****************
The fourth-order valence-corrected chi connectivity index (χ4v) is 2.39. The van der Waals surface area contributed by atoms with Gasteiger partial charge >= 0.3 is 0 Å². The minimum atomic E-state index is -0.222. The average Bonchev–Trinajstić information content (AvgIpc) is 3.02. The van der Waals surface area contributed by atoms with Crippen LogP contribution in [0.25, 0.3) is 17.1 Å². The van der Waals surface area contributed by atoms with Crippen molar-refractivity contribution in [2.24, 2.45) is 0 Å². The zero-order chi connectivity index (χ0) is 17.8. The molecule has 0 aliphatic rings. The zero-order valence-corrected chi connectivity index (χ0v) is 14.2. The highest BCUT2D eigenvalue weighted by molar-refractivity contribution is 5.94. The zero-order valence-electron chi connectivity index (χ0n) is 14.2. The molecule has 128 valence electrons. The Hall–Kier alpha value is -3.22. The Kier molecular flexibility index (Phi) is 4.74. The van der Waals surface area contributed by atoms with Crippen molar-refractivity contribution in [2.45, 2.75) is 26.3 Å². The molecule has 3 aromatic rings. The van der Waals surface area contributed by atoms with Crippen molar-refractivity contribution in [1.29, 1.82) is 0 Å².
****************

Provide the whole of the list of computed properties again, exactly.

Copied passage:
The fourth-order valence-corrected chi connectivity index (χ4v) is 2.39. The van der Waals surface area contributed by atoms with Gasteiger partial charge >= 0.3 is 0 Å². The minimum atomic E-state index is -0.222. The average Bonchev–Trinajstić information content (AvgIpc) is 3.02. The van der Waals surface area contributed by atoms with Crippen LogP contribution in [0.25, 0.3) is 17.1 Å². The van der Waals surface area contributed by atoms with Crippen molar-refractivity contribution in [2.24, 2.45) is 0 Å². The zero-order chi connectivity index (χ0) is 17.8. The molecule has 0 aliphatic rings. The zero-order valence-corrected chi connectivity index (χ0v) is 14.2. The highest BCUT2D eigenvalue weighted by molar-refractivity contribution is 5.94. The zero-order valence-electron chi connectivity index (χ0n) is 14.2. The molecule has 128 valence electrons. The Hall–Kier alpha value is -3.22. The Kier molecular flexibility index (Phi) is 4.74. The van der Waals surface area contributed by atoms with Crippen molar-refractivity contribution in [2.45, 2.75) is 26.3 Å². The molecule has 3 aromatic rings. The van der Waals surface area contributed by atoms with Crippen molar-refractivity contribution in [1.29, 1.82) is 0 Å².